eJournal: Or better at applying those skills to being a more effective human in any number of other situations in their daily lives.
Seeklander: Absolutely! I strongly believe in visualization.
eJournal: How did you come to be such a believer? What led you to this approach?
Seeklander: Mental preparation is very strong in professional athletics and Olympic-level athletes have been doing visualization since probably the 1970s and 1980s. I correlated that to shooting, because I knew that top shooters did stage visualization to get their plan down and then to memorize their plan. I expanded from there and started researching what visualization could do.
When we shoot an IDPA or IPSC stage, we shoot it cold. You don’t get to practice three or four times. When I visualize a stage, I’ll run it faster and then a little faster in my mind. Then I find that when I shoot the stage cold, I am faster if I have visualized it and programmed it and synched in.
eJournal: Conversely, if we are not at your high skill level, timing is really critical, because it is tempting to shoot faster than we can get our hits.
Seeklander: I call that a speed bump. If you have a tendency to go too fast to get the hits on hard targets, then setting the correct speed on those sure could be part of your visualization.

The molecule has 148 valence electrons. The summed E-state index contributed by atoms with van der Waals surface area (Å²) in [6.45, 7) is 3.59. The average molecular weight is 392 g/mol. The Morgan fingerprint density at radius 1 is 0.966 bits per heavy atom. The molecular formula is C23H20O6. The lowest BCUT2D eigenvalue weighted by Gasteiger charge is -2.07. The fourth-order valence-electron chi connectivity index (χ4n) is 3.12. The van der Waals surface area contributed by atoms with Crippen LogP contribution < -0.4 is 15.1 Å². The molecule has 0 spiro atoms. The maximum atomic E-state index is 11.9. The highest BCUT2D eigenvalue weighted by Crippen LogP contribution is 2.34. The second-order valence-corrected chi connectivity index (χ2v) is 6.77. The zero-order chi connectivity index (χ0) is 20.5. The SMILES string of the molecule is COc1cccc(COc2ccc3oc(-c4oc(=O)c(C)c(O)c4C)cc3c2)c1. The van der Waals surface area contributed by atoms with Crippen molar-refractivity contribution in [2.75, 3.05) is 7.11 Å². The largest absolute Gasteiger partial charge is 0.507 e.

eJournal: What percentage of live practice should we balance against visualization?
It’s increasingly important to get more out of non-firing practice when ammunition is scarce!
Seeklander: I think you can combine dry fire with live fire practice and be at a very high skill level, but you will never be as good as you could be without live fire practice. You could get a lot of practice out of visualizing yourself reacting to the threat, communicating with family members, moving to cover, and combine it with dry fire practice and possibly Airsoft practice with targets in your garage.
At the top end of the competitive game, when we are trying to beat the top 2% of the guys, we have to use live fire. You have to shoot the matches and put in your practice time on the range. But for the person with a defensive pistol who wants to get to a very high level of proficiency, I think you can replace a large portion of live fire with dry fire, and then hit the live fire range routinely enough that you can continue to know what it feels like for your gun to recoil and you can control the recoil.
eJournal: That will help Network members without firing ranges readily accessible. I remember you mentioned having two teaching tracks – the competitive shooting and the self-defense side. How much of the mental training is in your self-defense classes?
Seeklander: About the same amount, though I don’t talk about how to visualize a stage. I talk a lot about how to mentally visualize their plan: literally visualizing things like which pocket is my phone in and visualizing what it is going to be like to dial that phone with one hand and those little factors. I also wrote about it.